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Marine water meets quality standards

Zhang Yi
Updated: Mar 23,2017 9:37 AM     China Daily

A yacht sails through mangrove swamps in a natural reserve area in Qinzhou, Guangxi Zhuang autonomous region, in May.[Photo/Xinhua]

The vast majority of China’s marine water met high quality standards last year, according to an annual report by the State Oceanic Administration.

The Bulletin of China Marine Environment Status, released on March 22, said 95 percent of marine water met the highest standard in the country’s four-tier system. The figure is 1 percentage point higher year-on-year.

In the four categories, Level 1 marine water must conform to the standard that is suitable for ocean fishery, natural conservations on the sea and conservations for end angered marine life. Level 4, the lowest level, refers to water suitable for use in port areas and ocean development areas.

Among China’s total of about 3 million square kilometers of marine water, the area below Level 4, meaning unable to meet the lowest standards, fell by 9,310 sq km in the spring and 2,600 sq km in the summer last year, the two seasons when marine activities most frequently take place.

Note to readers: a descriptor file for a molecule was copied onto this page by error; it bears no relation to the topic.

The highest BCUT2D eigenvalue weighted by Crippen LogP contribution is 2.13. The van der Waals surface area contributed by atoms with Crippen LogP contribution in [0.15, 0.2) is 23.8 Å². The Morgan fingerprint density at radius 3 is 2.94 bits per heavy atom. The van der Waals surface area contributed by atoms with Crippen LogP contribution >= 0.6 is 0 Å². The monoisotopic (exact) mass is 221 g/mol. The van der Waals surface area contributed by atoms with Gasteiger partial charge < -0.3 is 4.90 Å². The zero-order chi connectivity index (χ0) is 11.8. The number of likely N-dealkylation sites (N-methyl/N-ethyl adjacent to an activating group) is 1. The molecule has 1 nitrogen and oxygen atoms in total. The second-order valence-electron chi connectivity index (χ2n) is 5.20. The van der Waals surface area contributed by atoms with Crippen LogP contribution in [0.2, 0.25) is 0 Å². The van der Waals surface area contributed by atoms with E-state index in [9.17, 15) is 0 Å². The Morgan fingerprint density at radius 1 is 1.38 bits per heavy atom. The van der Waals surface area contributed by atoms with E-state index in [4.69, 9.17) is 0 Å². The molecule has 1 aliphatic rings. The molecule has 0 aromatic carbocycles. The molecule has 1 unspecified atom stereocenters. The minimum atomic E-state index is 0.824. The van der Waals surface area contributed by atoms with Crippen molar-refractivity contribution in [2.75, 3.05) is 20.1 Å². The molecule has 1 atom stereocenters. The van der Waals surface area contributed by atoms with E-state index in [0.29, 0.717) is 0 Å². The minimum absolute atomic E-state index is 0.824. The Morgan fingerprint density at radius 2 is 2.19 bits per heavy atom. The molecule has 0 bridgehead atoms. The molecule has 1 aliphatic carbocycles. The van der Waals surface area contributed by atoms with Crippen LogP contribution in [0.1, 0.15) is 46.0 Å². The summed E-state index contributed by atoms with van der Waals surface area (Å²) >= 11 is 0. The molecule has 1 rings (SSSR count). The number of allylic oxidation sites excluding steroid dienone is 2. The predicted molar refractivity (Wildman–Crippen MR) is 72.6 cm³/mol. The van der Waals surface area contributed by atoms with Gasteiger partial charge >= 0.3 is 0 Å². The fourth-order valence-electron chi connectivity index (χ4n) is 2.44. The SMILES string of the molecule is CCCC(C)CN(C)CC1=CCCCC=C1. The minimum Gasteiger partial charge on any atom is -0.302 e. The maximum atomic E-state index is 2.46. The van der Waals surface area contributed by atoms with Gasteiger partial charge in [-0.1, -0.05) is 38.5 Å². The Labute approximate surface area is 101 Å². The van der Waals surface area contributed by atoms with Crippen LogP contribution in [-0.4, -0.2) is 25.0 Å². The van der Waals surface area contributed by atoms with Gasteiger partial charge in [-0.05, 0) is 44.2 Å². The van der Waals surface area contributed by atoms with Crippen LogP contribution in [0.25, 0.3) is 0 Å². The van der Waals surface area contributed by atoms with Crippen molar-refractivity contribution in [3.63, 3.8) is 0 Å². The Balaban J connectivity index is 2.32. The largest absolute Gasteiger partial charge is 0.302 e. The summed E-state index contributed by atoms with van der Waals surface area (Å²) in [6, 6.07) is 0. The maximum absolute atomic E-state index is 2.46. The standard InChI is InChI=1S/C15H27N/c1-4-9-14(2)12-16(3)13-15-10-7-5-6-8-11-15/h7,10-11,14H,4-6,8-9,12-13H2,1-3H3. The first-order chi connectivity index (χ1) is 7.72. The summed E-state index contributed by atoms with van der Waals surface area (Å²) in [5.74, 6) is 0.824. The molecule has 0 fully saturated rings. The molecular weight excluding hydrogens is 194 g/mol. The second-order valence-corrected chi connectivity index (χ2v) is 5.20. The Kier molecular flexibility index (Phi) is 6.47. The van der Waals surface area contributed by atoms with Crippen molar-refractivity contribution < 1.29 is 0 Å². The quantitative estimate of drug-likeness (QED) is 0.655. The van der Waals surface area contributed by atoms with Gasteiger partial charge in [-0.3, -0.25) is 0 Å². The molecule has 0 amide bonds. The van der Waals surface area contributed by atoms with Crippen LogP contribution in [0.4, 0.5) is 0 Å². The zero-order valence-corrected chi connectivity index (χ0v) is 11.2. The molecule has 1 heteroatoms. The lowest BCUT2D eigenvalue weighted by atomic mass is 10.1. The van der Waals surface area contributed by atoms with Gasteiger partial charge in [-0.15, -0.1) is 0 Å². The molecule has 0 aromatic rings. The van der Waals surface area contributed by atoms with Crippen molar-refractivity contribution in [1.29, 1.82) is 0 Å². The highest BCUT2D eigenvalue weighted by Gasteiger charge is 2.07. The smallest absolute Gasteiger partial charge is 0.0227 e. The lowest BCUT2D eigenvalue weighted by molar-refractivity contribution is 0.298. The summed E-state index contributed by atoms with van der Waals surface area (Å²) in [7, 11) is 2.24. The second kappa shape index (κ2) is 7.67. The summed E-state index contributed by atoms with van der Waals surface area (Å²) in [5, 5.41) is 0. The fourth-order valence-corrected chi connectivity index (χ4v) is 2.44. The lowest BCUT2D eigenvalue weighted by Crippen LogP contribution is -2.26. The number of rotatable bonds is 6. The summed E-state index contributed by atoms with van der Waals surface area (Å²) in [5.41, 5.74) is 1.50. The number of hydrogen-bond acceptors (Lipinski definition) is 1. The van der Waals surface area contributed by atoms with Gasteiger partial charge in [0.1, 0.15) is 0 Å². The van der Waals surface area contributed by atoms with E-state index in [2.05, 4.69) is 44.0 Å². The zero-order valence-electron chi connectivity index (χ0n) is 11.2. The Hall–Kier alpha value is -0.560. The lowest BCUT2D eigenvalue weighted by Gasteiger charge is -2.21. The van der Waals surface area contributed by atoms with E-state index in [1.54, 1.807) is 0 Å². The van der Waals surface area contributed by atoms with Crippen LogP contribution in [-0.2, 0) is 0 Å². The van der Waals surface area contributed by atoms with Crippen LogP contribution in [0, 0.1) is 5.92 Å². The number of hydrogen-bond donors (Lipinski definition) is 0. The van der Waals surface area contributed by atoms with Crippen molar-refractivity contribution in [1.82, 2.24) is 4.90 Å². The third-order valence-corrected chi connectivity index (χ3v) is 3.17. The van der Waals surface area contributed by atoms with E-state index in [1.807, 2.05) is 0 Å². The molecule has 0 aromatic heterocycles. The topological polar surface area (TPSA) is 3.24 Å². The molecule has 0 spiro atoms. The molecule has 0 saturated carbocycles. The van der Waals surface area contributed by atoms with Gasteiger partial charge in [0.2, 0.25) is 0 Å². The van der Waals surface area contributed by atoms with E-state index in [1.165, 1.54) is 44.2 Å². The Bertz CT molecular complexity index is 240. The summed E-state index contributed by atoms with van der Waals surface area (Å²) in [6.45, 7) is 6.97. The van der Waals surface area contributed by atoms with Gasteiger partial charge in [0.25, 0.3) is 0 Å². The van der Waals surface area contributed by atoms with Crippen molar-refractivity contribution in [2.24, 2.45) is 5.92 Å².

The result shows significant improvements, as the area of such heavily polluted waters only dropped 540 sq km and 1,120sq km respectively, in last year’s report, which was compared with 2014.

However, the report warned that some offshore areas face severe pollution. Among 44 bay areas each with an area of above 100 square kilometers, 17 have water quality below Level 4 year-round.

Sun Shuxian, deputy director of the administration, said a “bay chief” mechanism will help tackle pollution, with a top official in each region being held responsible for the environment where the bay is located.

Water quality near sewage draining exits in offshore areas saw no significant improvement. Last year, the quality of 78 percent of the water near sewage draining exits was at or below Level 4, according to the report.

The report added that the sea level increased by 38 millimeters last year. Wang Hua, head of the administration’s Marine Forecast and Disaster Relief Department, said the sea level fluctuation largely resulted from the El Nino and La Nina phenomena.

He added that the average annual increase in sea level in China from 1980 to 2016 was 3.2mm, higher than the global average.